Growing up, one of my favorite game shows was Press Your Luck; it was briefly reincarnated in the early 2000s under the name of its mascot, the Whammy — a playful little imp who delighted in taking away a contestant’s prize money should they be so unlucky to stop their “spin” on one of his spaces. The oft-repeated mantra of “No whammies, no whammies, no whammies… STOP!” has taken root in the pop culture lexicon, and you will frequently hear it invoked during playthroughs of Reiner Knizia’s Ra, a tile game combining an auction mechcanic with set-collection scoring system.
The object of Ra is to acquire the most fame (points) over three epochs (rounds) by the collecting of various types of tiles won during auctions. You can only win a limited number of auctions (which varies with the number of players) each epoch, and there is a chance that an epoch can end prematurely, denying you one or more chances at auctions.
To begin, each player is assigned a group of suns valued sequentially from two to thirteen (or to sixteen with five players); these are what you use to win auctions, with the highest sun bid winning. Each player also starts with ten points, represented by stone tablets in denominations of one, two, five, and ten. The tiles in the bag represent various aspects of ancient Egyptian culture that are needed in order to have a successful dynasty (scoring tiles), disasters that remove two of their corresponding scoring tiles from the auction winner’s possession, and tiles depicting Ra, the Egyptian Sun God. The tiles themselves are colorful and eye-catching, with basic but serviceable art very much in the style of Egyptian hieroglyphics; the Ra tiles in particular stand out with their bright red backgrounds — much like the Whammies of PYL. The quantities of each type of tile are listed on the game board for probability reference (e.g., “how many Floods are left in the bag?”).
On each player’s turn, he has three options: 1) pull a tile from the bag and place it on the auction track (or the Ra track if it is a Ra tile); 2) spend a God tile (won in auctions) to claim any one tile on the auction track; or 3) invoke Ra. Drawing a Ra tile or invoking Ra initiates an auction for all of the tiles currently on the auction track, plus the sun used to win the previous auction; the first completed auction of the game includes the sun valued at one, which can obviously only win an auction if you’re the only player placing a bid. The sun you win via auction is placed face-down in front of you for use in the next epoch (or for scoring after the third); when you are out of face-up suns, you are done for the epoch.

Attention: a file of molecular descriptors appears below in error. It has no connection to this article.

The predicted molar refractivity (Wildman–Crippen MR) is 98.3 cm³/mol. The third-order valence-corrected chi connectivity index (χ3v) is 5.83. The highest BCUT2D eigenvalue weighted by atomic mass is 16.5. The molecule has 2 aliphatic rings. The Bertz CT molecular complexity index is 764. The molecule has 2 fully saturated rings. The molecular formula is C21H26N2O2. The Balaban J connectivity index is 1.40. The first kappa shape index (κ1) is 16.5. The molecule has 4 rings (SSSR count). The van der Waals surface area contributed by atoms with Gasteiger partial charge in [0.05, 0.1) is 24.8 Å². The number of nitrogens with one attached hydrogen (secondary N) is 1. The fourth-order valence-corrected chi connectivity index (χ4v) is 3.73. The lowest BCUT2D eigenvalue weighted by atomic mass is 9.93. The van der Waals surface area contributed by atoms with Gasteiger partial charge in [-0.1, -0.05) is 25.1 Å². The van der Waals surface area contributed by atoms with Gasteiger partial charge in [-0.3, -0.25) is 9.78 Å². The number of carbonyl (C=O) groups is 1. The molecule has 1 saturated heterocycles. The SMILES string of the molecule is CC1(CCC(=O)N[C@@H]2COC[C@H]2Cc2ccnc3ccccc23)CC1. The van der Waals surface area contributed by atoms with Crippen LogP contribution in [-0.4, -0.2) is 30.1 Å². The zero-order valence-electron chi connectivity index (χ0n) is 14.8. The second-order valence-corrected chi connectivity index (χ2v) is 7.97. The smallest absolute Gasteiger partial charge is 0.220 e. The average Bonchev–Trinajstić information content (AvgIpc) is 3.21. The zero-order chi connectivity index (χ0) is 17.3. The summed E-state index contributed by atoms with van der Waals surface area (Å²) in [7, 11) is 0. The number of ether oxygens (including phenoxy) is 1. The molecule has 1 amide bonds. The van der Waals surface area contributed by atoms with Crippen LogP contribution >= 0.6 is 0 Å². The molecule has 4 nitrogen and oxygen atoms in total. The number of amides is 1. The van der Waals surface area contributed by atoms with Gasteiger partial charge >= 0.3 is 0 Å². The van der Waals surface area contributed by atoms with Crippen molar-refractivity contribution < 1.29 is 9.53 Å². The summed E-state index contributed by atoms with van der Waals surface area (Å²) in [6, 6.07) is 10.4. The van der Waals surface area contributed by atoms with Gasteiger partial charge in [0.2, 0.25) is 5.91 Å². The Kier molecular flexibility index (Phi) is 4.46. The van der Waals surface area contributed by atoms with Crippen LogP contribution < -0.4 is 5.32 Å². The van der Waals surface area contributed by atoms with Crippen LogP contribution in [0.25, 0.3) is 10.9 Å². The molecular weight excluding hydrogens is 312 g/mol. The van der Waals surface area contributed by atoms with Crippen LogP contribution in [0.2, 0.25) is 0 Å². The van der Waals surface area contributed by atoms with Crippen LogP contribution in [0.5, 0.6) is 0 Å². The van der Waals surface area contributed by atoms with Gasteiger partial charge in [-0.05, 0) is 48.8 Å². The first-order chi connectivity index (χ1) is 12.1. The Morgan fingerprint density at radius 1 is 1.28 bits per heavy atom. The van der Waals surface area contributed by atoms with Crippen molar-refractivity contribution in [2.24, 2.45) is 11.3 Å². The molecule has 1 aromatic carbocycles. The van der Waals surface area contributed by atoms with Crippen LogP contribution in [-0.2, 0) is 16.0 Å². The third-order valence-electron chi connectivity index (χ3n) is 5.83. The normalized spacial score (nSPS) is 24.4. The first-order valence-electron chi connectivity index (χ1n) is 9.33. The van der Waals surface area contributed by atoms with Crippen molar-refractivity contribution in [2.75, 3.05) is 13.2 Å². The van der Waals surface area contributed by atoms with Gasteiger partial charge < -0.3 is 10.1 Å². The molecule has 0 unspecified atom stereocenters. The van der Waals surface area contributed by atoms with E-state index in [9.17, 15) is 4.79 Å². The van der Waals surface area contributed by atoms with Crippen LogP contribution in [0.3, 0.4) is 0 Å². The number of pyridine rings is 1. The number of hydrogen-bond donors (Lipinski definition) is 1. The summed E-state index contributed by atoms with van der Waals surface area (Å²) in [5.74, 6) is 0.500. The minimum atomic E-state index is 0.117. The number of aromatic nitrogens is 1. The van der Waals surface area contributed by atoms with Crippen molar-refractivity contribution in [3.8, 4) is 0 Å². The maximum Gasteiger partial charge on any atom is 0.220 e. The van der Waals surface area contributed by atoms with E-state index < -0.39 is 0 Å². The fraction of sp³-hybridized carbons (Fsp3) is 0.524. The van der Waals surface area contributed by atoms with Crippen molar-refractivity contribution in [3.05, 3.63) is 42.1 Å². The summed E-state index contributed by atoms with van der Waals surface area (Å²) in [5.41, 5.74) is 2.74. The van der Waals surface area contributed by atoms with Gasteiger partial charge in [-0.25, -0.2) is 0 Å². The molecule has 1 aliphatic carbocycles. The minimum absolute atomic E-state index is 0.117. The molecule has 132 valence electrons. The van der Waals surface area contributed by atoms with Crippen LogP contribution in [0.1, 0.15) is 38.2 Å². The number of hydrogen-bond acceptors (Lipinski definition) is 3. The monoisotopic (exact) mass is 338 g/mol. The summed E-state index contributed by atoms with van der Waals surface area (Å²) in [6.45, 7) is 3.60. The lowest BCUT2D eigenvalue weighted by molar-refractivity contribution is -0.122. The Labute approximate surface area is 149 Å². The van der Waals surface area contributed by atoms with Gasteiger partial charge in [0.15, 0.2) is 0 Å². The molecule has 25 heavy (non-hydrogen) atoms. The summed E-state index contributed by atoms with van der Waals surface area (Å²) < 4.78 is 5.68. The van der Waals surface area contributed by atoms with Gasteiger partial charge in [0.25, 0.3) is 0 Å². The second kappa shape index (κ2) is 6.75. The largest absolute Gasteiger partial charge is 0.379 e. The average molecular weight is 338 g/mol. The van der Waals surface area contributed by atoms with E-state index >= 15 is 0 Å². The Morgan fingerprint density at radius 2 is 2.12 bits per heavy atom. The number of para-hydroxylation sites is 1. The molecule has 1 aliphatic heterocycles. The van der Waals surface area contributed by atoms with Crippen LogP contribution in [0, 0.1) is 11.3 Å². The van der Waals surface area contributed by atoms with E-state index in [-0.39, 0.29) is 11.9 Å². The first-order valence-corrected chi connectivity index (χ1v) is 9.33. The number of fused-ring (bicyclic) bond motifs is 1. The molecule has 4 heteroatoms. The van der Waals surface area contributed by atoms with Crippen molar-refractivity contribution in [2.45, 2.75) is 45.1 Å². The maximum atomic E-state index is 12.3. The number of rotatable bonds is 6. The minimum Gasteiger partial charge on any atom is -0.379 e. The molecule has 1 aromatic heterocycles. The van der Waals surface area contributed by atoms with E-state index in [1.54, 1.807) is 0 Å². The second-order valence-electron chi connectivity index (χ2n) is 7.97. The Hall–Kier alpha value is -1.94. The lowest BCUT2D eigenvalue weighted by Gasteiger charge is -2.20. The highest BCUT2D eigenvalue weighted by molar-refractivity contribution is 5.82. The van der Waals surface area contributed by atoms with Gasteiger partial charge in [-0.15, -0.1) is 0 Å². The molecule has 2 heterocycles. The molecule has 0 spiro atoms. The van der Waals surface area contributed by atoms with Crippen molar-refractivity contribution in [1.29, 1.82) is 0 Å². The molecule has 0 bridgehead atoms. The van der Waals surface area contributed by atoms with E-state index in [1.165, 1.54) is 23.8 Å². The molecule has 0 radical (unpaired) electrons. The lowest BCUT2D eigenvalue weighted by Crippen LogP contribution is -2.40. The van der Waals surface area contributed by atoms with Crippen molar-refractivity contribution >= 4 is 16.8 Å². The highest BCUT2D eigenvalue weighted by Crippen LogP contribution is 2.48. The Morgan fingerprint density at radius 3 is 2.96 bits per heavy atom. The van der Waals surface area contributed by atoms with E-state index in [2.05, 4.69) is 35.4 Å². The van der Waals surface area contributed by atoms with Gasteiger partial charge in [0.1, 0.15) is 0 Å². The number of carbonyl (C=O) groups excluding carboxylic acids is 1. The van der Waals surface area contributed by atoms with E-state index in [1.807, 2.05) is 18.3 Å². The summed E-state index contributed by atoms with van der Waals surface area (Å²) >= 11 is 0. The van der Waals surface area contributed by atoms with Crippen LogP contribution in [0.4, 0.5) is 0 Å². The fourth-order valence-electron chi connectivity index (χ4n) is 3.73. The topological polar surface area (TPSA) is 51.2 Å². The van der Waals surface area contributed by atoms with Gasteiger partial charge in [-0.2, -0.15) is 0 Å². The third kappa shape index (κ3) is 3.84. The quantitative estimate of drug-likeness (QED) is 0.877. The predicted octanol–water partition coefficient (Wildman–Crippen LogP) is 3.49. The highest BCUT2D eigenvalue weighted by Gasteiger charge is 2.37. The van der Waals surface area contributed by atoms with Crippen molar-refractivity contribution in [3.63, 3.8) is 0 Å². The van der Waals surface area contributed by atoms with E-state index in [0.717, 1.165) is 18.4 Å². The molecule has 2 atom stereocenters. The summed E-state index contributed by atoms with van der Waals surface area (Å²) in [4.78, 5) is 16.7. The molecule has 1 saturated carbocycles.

An epoch ends either when all players have used all of their suns or when the final Ra tile is placed on the Ra track — which is usually when the Whammy reference comes into play, as the final Ra tile ends the epoch immediately, discarding whatever tiles may remain on the auction track. This is especially true when only one player has any suns left and is essentially in sole control of the board. If your playgroup is anything like mine, the inherent tension created by “pressing your luck” is usually amplified by the other players (without suns) actively rooting for you to hit the “Whammy” and get screwed; sinister chants of “RA! RA! RA!” are not uncommon in my experience.